Angels not ready to leave quietly
BOSTON -- It took everything the Angels had, a couple of things that they'd never had before, a few gifts from the usually ungenerous Red Sox and more than five agonizing hours of playoff baseball. But the Angels finally -- finally! -- got on the right side of the postseason tote board on Sunday.
"That's typical Angels baseball right there," said third baseman Chone Figgins, who had three hits in a 5-4, 12-inning win (Recap | Box Score) that closed Boston's gap in the best-of-five American League Division Series to 2-1. "Down to the wire."
Sunday night's game was more than a simple must-win for the Angels. It was, in many ways, a ringing answer to an informal referendum being held on the way that the franchise does its baseball business. The Angels won 100 games in the regular season, running away with the AL West title. But in losing the first two games of this series, they had stretched a streak of postseason losses to nine games, going back to the 2005 playoffs. Worse, they had lost 11 straight postseason games to the defending World Series champion Red Sox, dating to the '86 ALCS.
Another wipeout in straight sets would have been a damming indictment on everyone from owner Arte Moreno to manager Mike Scioscia. And a sense of possible impending Angels' doom hung heavy over Fenway Park for most of the night.
It finally lifted in the top of the 12th when shortstop Erick Aybar, 0-for-13 to that point in the series, smacked the first postseason hit of his career, a one-out single off of Boston's Javier Lopez, to score catcher Mike Napoli from second with the winning run. Jered Weaver, a starter relegated to the bullpen for this series, then finished off his first-ever trip from the bullpen by working through the meat of the Boston order to gain the win. Weaver, the last of six Los Angeles pitchers that Scioscia called upon, went two innings and gave up just one hit.
"They told me to be prepared, and that you never know when it's going to happen," Weaver said after the game as the clock slipped past 1 a.m. "It's a little different hearing my name called when that phone rings. But it was fun, that's for sure."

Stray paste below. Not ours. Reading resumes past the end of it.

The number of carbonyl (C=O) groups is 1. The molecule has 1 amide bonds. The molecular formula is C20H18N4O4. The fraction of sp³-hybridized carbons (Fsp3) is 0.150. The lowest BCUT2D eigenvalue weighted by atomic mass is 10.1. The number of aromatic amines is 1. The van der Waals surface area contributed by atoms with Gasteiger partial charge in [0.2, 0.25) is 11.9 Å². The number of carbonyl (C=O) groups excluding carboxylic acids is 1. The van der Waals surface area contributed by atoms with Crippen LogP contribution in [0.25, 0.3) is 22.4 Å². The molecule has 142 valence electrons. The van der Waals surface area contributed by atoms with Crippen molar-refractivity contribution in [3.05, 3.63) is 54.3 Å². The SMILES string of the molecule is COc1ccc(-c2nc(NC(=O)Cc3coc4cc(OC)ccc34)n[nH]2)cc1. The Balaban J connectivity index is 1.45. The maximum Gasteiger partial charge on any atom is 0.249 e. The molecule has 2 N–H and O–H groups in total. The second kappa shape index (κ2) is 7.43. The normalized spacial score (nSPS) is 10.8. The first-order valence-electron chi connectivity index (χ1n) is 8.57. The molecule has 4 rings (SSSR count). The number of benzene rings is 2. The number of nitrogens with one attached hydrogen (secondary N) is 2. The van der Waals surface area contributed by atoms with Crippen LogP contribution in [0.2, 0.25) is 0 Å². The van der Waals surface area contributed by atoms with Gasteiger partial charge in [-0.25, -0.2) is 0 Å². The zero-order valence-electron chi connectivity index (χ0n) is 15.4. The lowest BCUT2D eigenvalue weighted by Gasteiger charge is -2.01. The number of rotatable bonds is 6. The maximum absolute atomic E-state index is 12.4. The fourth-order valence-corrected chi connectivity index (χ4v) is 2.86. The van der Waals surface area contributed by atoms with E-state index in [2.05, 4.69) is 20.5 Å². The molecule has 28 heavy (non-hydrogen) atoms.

This game, from the start, had the smell of Angels' desperation all over it. The Angels scored a first-inning run on a bases-loaded walk from Boston starter Josh Beckett. Then, in the second, they gave it back when the usually steady defense allowed a bloop off the bat of Jacoby Ellsbury to fall into short center, scoring three runs. It was the first three-run single in postseason history.
"I need to get a massage and relax out there, I was so tense," said center fielder Torii Hunter, who had a pair of hits and an awful baserunning blunder in the game. "It was very intense out there."
The Angels' postseason was saved, at least for the time being, by Napoli, who did way more than lead off the 12th with a single and score the game-winner off Aybar's hit. In the third, Napoli hit a two-run homer off of Beckett to tie the score, and in the fifth he hit another homer off Beckett to give the Angels another brief lead.
The two-run shot in the third, on a 3-2 hanging breaking ball, was especially impressive. "Hopefully, about a month from now, we'll talk about that 3-2 breaking ball that Nap hit off one of the toughest pitchers ever in a playoff environment," Scioscia said. "That was big."
As nicely as things finally turned for the Angels, they flipped the other way for Boston. Beckett, making his first postseason start of the year after straining an oblique muscle late last month, gave up nine hits in his five innings of work, more than he had in any of his previous nine postseason starts. He also walked four, more than he had since his first start of this year and more than he had in October since his first postseason start in '03.
The Red Sox also were playing without outfielder J.D. Drew, who is nursing a sore back. (Drew made a pinch-hit appearance Sunday, striking out.) And Mike Lowell is clearly playing hurt. His range at third base has been severely compromised by a sore hip. He is 0-for-8 in the series.
"I just think sometimes we need to try to do what's right for the ballclub, and it maybe is different than we've done in the past," Boston manager Terry Francona said before the game, in explaining his reasoning for holding back Drew. "I think we have to recognize some of the things that have happened to our team physically."
Add those problems to the woes of AL MVP candidate Dustin Pedroia (0-for-13) and catcher Jason Varitek (2-for-11), and suddenly the Angels look like they could actually make a series of this thing. "It's obviously a momentum shifter for us," Weaver said of Sunday's win. "We're still confident. I think this team is very capable of coming out of the hole we're in."
They'll try to even the series Monday when L.A.'s John Lackey and Boston's Jon Lester meet in a re-do of their Game 1 matchup. The Sox won that game, 4-1. If a Game 5 is needed, it's scheduled for Wednesday in Anaheim.
Whatever happens from here, the Angels have at least made a mini-statement that they won't go as quietly this time as they have in their last few trips into the postseason. "It's all we can ask for," Napoli said.
For now, anyway. For now.